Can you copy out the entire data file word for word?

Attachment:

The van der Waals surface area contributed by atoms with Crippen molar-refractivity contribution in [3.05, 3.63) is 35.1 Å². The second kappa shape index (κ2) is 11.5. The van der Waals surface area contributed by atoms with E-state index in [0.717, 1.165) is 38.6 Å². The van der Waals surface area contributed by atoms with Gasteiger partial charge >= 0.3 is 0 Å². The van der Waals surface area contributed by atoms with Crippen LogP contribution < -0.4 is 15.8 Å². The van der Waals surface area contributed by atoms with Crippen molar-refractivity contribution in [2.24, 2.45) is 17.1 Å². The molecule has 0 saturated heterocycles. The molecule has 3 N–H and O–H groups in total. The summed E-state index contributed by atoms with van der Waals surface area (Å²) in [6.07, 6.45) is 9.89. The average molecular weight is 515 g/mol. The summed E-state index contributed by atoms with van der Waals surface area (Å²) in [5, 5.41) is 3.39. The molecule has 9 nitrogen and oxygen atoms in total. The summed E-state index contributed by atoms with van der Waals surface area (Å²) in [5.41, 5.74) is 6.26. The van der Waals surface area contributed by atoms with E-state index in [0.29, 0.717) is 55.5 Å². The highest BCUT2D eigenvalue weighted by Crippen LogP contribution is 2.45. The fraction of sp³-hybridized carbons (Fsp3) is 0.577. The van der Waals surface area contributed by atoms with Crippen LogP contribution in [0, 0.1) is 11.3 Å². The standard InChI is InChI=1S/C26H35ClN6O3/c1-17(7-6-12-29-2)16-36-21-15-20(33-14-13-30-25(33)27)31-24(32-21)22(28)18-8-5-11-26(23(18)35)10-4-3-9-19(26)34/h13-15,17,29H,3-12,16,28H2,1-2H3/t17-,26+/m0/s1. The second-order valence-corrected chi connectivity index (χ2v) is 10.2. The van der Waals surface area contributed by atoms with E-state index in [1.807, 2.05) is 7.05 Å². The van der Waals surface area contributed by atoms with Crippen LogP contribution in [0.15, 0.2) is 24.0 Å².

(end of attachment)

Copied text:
The van der Waals surface area contributed by atoms with Crippen molar-refractivity contribution in [3.05, 3.63) is 35.1 Å². The second kappa shape index (κ2) is 11.5. The van der Waals surface area contributed by atoms with E-state index in [0.717, 1.165) is 38.6 Å². The van der Waals surface area contributed by atoms with Gasteiger partial charge >= 0.3 is 0 Å². The van der Waals surface area contributed by atoms with Crippen LogP contribution < -0.4 is 15.8 Å². The van der Waals surface area contributed by atoms with Crippen molar-refractivity contribution in [2.24, 2.45) is 17.1 Å². The molecule has 0 saturated heterocycles. The molecule has 3 N–H and O–H groups in total. The summed E-state index contributed by atoms with van der Waals surface area (Å²) in [6.07, 6.45) is 9.89. The average molecular weight is 515 g/mol. The summed E-state index contributed by atoms with van der Waals surface area (Å²) in [5, 5.41) is 3.39. The molecule has 9 nitrogen and oxygen atoms in total. The summed E-state index contributed by atoms with van der Waals surface area (Å²) in [5.41, 5.74) is 6.26. The van der Waals surface area contributed by atoms with E-state index in [0.29, 0.717) is 55.5 Å². The highest BCUT2D eigenvalue weighted by Crippen LogP contribution is 2.45. The fraction of sp³-hybridized carbons (Fsp3) is 0.577. The van der Waals surface area contributed by atoms with Crippen LogP contribution in [0, 0.1) is 11.3 Å². The standard InChI is InChI=1S/C26H35ClN6O3/c1-17(7-6-12-29-2)16-36-21-15-20(33-14-13-30-25(33)27)31-24(32-21)22(28)18-8-5-11-26(23(18)35)10-4-3-9-19(26)34/h13-15,17,29H,3-12,16,28H2,1-2H3/t17-,26+/m0/s1. The second-order valence-corrected chi connectivity index (χ2v) is 10.2. The van der Waals surface area contributed by atoms with E-state index in [1.807, 2.05) is 7.05 Å². The van der Waals surface area contributed by atoms with Crippen LogP contribution in [0.15, 0.2) is 24.0 Å².